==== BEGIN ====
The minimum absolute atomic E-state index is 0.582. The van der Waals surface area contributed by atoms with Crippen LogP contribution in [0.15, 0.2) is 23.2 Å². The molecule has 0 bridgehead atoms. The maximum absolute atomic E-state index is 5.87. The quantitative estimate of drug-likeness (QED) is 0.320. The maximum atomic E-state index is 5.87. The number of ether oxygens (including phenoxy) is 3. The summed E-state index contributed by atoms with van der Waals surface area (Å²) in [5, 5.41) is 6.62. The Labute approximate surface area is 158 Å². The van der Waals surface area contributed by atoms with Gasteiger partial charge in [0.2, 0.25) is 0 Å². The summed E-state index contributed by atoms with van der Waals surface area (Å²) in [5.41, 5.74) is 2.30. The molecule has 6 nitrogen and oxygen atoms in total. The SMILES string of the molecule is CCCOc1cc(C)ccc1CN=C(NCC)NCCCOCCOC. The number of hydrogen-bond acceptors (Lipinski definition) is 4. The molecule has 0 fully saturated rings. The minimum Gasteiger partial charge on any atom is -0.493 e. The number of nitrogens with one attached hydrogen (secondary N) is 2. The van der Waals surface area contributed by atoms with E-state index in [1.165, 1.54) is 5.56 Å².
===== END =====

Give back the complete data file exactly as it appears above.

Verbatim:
The minimum absolute atomic E-state index is 0.582. The van der Waals surface area contributed by atoms with Crippen LogP contribution in [0.15, 0.2) is 23.2 Å². The molecule has 0 bridgehead atoms. The maximum absolute atomic E-state index is 5.87. The quantitative estimate of drug-likeness (QED) is 0.320. The maximum atomic E-state index is 5.87. The number of ether oxygens (including phenoxy) is 3. The summed E-state index contributed by atoms with van der Waals surface area (Å²) in [5, 5.41) is 6.62. The Labute approximate surface area is 158 Å². The van der Waals surface area contributed by atoms with Gasteiger partial charge in [0.2, 0.25) is 0 Å². The summed E-state index contributed by atoms with van der Waals surface area (Å²) in [5.41, 5.74) is 2.30. The molecule has 6 nitrogen and oxygen atoms in total. The SMILES string of the molecule is CCCOc1cc(C)ccc1CN=C(NCC)NCCCOCCOC. The number of hydrogen-bond acceptors (Lipinski definition) is 4. The molecule has 0 fully saturated rings. The minimum Gasteiger partial charge on any atom is -0.493 e. The number of nitrogens with one attached hydrogen (secondary N) is 2. The van der Waals surface area contributed by atoms with E-state index in [1.165, 1.54) is 5.56 Å².